Denying ourselves and taking up our cross is about letting go of the things we hang onto for dear life: security and comfort and respect and happiness, our hopes and dreams and expectations, so that we can set out to follow Jesus, who went ahead of us to show us the way. But at first sight, it doesn’t look like a very appealing way to follow. Mark says that Jesus was very clear about it, that he was headed for rejection and pain and death. Jesus never sugar-coated anything. Dietrich Bonhoeffer put it very well, I think, “When Christ calls a man, he bids him come and die.” If you want to follow me, Jesus told his disciples, come and die. Die to the world; die to your self; die to your pride; die to your ambitions; die to your rights; die to your possessions; die to your worries and fears and hopes. Take up your cross, because the way of the cross – which is the symbol of the very worst the world can do to us – leads to eternal life. And eternal life is infinitely more than the boring,cartoon version of heaven with cloud and harps and nightgowns that so many people imagine. Eternal life doesn’t just mean length of existence, some kind of vague happiness stretching out day after day after day, world without end. Eternal life is life in Christ now and always: real life, abundant, three-dimensional, technicolor life that is just dripping with every fruit of the Spirit – love, joy, peace, patience, kindness, goodness, faith, gentleness and self-control.

We deny ourselves – we die to ourselves – because God has something infinitely better in store for us than anything we would have planned for ourselves. But taking up our cross doesn’t mean being a hero; it doesn’t mean being tough and strong and brave and selfless. Discipleship is not like the marines, where only a few good men make the cut. Jesus came to call the poor, and the helpless, and the sick, and the sinful – he came to call us, to hear him and to follow. And because Jesus has gone ahead of us, and we follow in his footsteps, we are not left to carry our cross alone, and that is such a great comfort. This past Friday as we prayed and walked through the Stations of the Cross, it suddenly struck me how wonderful a thing it is that Jesus, the Son of God, had help carrying his cross. We don’t know much about the man called Simon except that he was a Jewish man from Cyrene, in Northern Africa. Simon had traveled to Jerusalem to celebrate the Passover, and suddenly he found himself pressed into service by the Roman soldiers, to carry the cross for a Jewish prisoner on his way to execution, a man who was stumbling under his burden, too weak from pain and loss of blood to carry it by himself.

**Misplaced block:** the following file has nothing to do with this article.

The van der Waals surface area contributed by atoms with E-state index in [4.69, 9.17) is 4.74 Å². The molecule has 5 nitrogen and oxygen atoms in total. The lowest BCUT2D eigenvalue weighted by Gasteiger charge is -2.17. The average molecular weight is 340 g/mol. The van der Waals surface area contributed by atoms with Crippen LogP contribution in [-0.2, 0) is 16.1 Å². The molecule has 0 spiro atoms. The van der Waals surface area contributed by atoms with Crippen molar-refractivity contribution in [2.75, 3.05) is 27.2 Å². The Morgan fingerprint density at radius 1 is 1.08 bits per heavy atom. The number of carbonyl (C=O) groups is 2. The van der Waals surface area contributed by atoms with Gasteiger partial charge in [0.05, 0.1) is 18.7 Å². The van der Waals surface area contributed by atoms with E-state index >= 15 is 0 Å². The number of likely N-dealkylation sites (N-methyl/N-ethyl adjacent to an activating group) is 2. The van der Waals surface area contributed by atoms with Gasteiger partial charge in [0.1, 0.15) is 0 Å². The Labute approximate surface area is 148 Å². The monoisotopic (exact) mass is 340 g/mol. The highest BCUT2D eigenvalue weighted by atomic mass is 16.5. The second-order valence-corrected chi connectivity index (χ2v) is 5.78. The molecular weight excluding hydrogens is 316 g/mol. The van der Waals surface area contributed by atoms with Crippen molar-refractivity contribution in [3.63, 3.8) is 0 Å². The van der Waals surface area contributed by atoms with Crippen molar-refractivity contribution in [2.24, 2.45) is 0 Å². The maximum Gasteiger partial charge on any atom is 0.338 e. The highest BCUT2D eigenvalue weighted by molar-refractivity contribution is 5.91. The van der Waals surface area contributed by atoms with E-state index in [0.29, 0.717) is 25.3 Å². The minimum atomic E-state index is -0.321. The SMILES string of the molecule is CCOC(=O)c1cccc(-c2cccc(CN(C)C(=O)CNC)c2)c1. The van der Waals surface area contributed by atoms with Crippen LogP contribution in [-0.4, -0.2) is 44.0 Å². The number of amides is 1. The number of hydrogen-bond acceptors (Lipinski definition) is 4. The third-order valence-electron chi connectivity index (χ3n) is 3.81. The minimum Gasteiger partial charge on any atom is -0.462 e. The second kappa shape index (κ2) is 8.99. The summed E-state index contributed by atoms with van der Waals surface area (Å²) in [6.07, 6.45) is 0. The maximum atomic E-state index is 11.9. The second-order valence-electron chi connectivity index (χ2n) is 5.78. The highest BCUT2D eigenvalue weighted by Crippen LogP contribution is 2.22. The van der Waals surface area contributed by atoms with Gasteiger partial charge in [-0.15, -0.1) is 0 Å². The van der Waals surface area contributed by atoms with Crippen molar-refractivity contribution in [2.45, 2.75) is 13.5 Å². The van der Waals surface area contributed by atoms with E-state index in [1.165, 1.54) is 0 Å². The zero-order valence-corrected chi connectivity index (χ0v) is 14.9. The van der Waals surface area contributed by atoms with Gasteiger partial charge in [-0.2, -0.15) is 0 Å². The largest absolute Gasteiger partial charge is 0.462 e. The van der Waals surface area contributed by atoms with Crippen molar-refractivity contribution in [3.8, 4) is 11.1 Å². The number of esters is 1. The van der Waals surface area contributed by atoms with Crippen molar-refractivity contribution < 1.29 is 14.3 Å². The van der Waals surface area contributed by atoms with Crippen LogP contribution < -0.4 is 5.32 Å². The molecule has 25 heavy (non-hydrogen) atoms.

That man was our Lord Jesus. Surely it is one of the most amazing and holy things that have ever happened, that the God of all Creation allowed himself to suffer the most human fate of helplessness and weakness, the fate of needing desperately the help of another human being. I believe that is a sign and a reassurance to us, that as we are called to take up our crosses and to make our way through this world, none of us are called to bear our burdens alone. If Simon bore the cross of Jesus on the way to Calvary, it is no shame to any of us if we find ourselves weak and helpless, unable to go on alone. As we meditate on the Passion of Christ during this Lenten season, hear that. Remember it. Take it to heart. Come and die to pride and self-sufficiency, come and die to fear and despair, but come and live in the knowledge and strength and love of our Lord.